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New Zealand: Existing Transmission Network Capacity [free access]

January 12, 2017

New Zealand has two power grids, one each for the two islands—the North Island and the South Island. The core of the national grid is the 220 kV network in each island and the high voltage direct current (HVDC) link (350 kV) between them. The 220 kV lines connect the largest power stations with the main load centres. Provincial centres and smaller power stations are connected by transmission lines operating at 220 kV, 110 kV, 66 kV and 50 kV.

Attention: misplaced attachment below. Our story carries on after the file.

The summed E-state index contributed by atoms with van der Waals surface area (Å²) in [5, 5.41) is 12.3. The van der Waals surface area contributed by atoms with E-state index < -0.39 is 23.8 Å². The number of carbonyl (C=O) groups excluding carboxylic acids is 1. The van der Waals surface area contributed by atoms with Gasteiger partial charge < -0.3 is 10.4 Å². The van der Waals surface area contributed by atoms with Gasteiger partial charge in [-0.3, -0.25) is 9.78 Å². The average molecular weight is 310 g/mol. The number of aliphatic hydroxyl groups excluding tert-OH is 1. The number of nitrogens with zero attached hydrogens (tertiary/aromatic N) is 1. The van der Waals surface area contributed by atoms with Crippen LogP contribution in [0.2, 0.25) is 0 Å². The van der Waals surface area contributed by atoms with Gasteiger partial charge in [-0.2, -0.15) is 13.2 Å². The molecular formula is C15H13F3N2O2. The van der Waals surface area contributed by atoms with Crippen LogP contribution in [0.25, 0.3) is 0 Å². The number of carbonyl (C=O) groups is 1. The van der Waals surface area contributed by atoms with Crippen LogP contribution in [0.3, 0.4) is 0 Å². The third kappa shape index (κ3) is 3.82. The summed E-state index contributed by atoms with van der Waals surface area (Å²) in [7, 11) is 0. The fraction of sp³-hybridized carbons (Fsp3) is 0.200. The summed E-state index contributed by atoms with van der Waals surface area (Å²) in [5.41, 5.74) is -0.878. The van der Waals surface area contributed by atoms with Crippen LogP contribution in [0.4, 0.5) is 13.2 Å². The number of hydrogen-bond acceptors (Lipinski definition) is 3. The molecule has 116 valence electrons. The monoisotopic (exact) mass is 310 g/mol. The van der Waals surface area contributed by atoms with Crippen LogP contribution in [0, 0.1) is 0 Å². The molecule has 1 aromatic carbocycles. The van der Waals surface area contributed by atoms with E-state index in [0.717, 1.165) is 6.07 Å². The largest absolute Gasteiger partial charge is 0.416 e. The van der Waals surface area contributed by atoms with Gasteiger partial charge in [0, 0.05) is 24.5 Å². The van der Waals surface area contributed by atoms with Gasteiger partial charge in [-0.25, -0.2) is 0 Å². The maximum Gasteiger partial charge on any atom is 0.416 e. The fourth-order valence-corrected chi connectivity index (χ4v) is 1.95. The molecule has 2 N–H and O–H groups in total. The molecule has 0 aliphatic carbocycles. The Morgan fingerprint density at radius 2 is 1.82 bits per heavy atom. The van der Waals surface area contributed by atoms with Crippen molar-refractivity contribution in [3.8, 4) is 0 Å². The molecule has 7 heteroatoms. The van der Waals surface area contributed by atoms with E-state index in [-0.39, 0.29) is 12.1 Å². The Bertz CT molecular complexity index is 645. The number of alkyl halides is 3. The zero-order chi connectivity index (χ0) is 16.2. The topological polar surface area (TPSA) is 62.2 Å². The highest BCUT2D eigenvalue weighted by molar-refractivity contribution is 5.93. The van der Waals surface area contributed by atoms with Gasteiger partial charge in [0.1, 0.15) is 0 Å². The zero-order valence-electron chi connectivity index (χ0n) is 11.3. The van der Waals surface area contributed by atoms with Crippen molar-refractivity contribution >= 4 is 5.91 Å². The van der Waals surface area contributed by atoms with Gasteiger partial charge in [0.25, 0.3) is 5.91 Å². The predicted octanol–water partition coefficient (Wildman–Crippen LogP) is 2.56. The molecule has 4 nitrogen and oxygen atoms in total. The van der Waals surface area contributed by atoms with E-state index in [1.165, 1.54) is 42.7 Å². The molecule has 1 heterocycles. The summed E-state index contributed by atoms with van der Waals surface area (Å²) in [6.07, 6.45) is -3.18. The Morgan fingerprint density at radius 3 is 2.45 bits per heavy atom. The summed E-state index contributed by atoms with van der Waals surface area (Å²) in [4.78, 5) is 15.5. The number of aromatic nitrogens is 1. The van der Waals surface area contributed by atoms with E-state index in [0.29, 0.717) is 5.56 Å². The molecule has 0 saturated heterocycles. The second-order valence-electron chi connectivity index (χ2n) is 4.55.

The country’s transmission infrastructure remained virtually stagnant in the period between 2011 and 2015. The country has over 11,646 km of transmission lines operating at the 350 kV direct current (DC) and the 220 kV, 110 kV, 66 kV, 50 kV alternating current (AC) voltage levels. The number of substations fluctuated between 182 and 169 through this period.

Table 1: Growth in New Zealand's transmission line length (km)

 

2011

2012

2013

2014

2015

Line length (km)

11,812

11,730

11,730

11,764

11,646

Source: Transpower

 

Figure 1: Growth in New Zealand's number of substations

fig_2_628